Ghost, the Swedish metal band whose frontman dresses in Papal robes and hat, found itself in the U.S. last week at the same time as the real Pope. Odd?
"Well, I wouldn't say that," one of the four Nameless Ghouls who are also part of the band, their identities hidden by elaborate masks, says by phone from Pittsburgh. "It's obviously fun and exciting in a sense. He's usually a lot closer to us than that, even, in so many senses."
And given that Ghost "changes" frontmen, or at least the name, with each album (the new "Meliora" introduces Papa Emeritus III"), would it consider an audition for Pope Francis now that he's become a pop recording artist in his own right?
"Well, I think he'd probably do a great job and everything," the guitar-playing Ghoul notes. "I don't know about his singing skill -- but he certainly has the smile."
There is, of course, an element of fun to Ghost despite the macabre trappings of the costumes. But the Ghoul also makes clear that the quintet -- which formed in Linkoping seven years ago and has become a favorite of colleagues such as Metallica, Avenged Sevenfold and Dave Grohl -- is serious about what it does. That certainly pertains to the music, which on "Meliora" finds the group working with Klas Ahlund, a producer and writer known for his pop recordings with acts such as Robyn, Madonna, Britney Spears, Katy Perry and others.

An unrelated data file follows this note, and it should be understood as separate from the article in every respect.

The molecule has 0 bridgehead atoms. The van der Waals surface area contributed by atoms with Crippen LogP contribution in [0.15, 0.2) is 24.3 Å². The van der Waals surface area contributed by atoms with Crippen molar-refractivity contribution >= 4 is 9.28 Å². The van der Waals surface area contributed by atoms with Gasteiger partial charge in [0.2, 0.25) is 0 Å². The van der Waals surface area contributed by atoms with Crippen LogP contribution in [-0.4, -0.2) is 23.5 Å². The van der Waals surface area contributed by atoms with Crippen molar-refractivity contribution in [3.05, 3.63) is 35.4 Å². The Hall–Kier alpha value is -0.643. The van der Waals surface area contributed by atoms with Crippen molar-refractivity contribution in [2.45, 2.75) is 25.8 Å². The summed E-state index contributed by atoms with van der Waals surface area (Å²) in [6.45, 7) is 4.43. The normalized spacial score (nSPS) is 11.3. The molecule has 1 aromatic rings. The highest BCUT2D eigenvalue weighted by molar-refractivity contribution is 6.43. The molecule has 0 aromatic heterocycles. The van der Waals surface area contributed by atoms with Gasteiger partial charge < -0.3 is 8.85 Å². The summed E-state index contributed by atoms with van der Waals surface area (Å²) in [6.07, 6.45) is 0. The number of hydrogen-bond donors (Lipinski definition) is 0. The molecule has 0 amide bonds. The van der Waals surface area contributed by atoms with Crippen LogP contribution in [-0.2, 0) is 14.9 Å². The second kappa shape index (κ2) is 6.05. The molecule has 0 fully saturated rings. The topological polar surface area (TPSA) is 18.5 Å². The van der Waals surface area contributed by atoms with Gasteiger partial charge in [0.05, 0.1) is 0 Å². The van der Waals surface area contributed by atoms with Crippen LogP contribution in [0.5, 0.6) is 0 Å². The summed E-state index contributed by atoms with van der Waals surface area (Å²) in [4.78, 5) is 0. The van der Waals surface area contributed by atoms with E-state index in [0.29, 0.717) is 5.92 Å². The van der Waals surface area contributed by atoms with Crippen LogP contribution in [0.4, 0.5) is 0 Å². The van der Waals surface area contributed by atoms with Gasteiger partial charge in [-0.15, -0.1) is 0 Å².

"What we wanted to achieve this time was...something that sounded very luxurious and expensive," the Ghoul explains. "A few years back I had this idea of working with Klas. It was a very strange idea and it got shut down pretty early. We thought that trying to convince our label that having this pop-rock radio (-friendly) producer from Sweden would not come across as such a good idea.
"But a year back some people at the label were like, have you asked this guy (Ahlund)? Let's try him.' And it came out great. It was a very strong album to make; he's a man of strong will, and so are we. It was like a constant fight, but in a very good sense. We're very proud of what we created."
Focus and songcraft was where Ahlund exerted the most influence on the process, according to the Ghoul.
"I love bands like Radiohead and whatnot who do their thing in it's beautiful, but we can't be like that," the Ghoul says. "We have to frame what we do very hard. What can we do or not do? What should be the key instruments? How much choir should we have? We certainly did plan the album and write the songs out; it's not like we came up with a song and said, 'This sounds like art deco. Let's do more like that.'
"We did a lot of talking and a lot of arguing and a lot of trying different things. It all worked out in the end. We feel like it's a real step forward."
Ghost and Purson
Friday, Oct. 2. Doors open at 7:30 p.m.
The Majestic Theatre, 4140 Woodward Ave.,
Tickets are $27.60 in advance, $32.60 day of show.
Call 313-833-9700 or visit www.majesticdetroit.com
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